Cover Story

 November 2015


Winter Feeding

by Andrew Jones


The 2014 beekeeping season will long be remembered for the need for crisis intervention in much of Central Pennsylvania. Winter losses in the region were catastrophic. The season started on a bad note with a spring that came late, and to add insult to injury, fall came early. There were too many days of warm weather after the flowers had long died off before the temperatures settled into the thirties and the bees clustered. As the colonies remained active, food stores declined. By mid-December, many of the hives were in trouble.

In all my years of keeping bees this was a curve ball I never had to swing at. I knew I had to feed the bees for the next three months or suffer heavy losses. Fondant (see sidebar article) was my choice as a food source since it could be placed above the clusters and the bees would have easy access to it, and unlike syrup, it would not add humidity to the hive. Most importantly, at temperatures below freezing the bags could be placed quickly, leaving the hive open for only a short time. Fondant could also be easily packed into a backpack and carried into yards that were snowed in.

One big advantage of fondant is the ability to mold it. It is easily adapted to feeding nucs, shallow hive bodies, or Warre hives. It can even be inserted in place of a frame. The major down side of using fondant is the bees tend to draw out comb in the empty spaces around it. This can be minimized by draping grain sacks over the fondant, and inspecting at two or three week intervals. Placing the fondant in oversized zip loc bags that cover most of the tops of the frames will also prevent the bees from drawing out comb. Another drawback of fondant is that once it dries, the bees do not have much use for it. Eventually it can be dissolved in water, but that is counter-productive, so keeping it from drying is important. Placing it closeable plastic bags accomplishes this.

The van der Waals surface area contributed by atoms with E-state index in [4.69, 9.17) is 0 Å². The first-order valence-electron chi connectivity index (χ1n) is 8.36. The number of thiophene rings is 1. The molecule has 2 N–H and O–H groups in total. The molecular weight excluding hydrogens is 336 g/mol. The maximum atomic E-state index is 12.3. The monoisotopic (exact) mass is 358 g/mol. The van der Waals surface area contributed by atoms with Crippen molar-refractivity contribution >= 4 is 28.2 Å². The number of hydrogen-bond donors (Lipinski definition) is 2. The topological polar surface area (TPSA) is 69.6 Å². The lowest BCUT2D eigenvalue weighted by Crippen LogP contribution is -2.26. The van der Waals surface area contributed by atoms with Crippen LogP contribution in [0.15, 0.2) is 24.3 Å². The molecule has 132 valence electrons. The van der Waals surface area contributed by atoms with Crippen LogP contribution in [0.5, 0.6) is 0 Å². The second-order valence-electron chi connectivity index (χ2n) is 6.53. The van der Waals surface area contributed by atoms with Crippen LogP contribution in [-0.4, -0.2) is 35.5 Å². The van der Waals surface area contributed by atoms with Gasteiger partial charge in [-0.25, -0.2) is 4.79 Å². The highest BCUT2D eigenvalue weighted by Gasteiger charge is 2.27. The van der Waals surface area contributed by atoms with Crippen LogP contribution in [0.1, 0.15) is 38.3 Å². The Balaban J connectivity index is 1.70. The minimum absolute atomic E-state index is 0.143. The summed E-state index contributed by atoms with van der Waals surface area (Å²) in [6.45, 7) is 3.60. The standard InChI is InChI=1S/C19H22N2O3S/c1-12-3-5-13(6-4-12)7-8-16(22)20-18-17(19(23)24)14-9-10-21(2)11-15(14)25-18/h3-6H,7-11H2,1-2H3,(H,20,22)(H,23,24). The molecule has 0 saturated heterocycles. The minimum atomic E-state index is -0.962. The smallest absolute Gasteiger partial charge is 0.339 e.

All that is needed to prepare the fondant is a flat surface (a couple of deeps with a telescoping cover work quite well), a bag of pollen substitute like Dadant’s AP23 or Mann Lake’s Ultra Bee Dry, plastic zip loc bags, and a machete. The machete will easily slice through a block of fondant at room temperature. Use pollen substitute where you are placing the machete blade. Keep a steady downward pressure on the machete and withdraw it and add more pollen substitute if the blade starts to stick. Once the slab is free of the block, cut it in half, powder both sides and the ends and slide it into a large zip lock bag. The coating of pollen substitute prevents it from sticking to the sides of the bag. Zip the bag up, but do not seal it completely. The fondant is very malleable and you can flatten it out to fill the bag. Once that is done, remove the excess air and seal the bag by completely closing the zip lock. This will keep it from drying out and the fondant will store for months.

Now the bags are ready for use. It is necessary to ...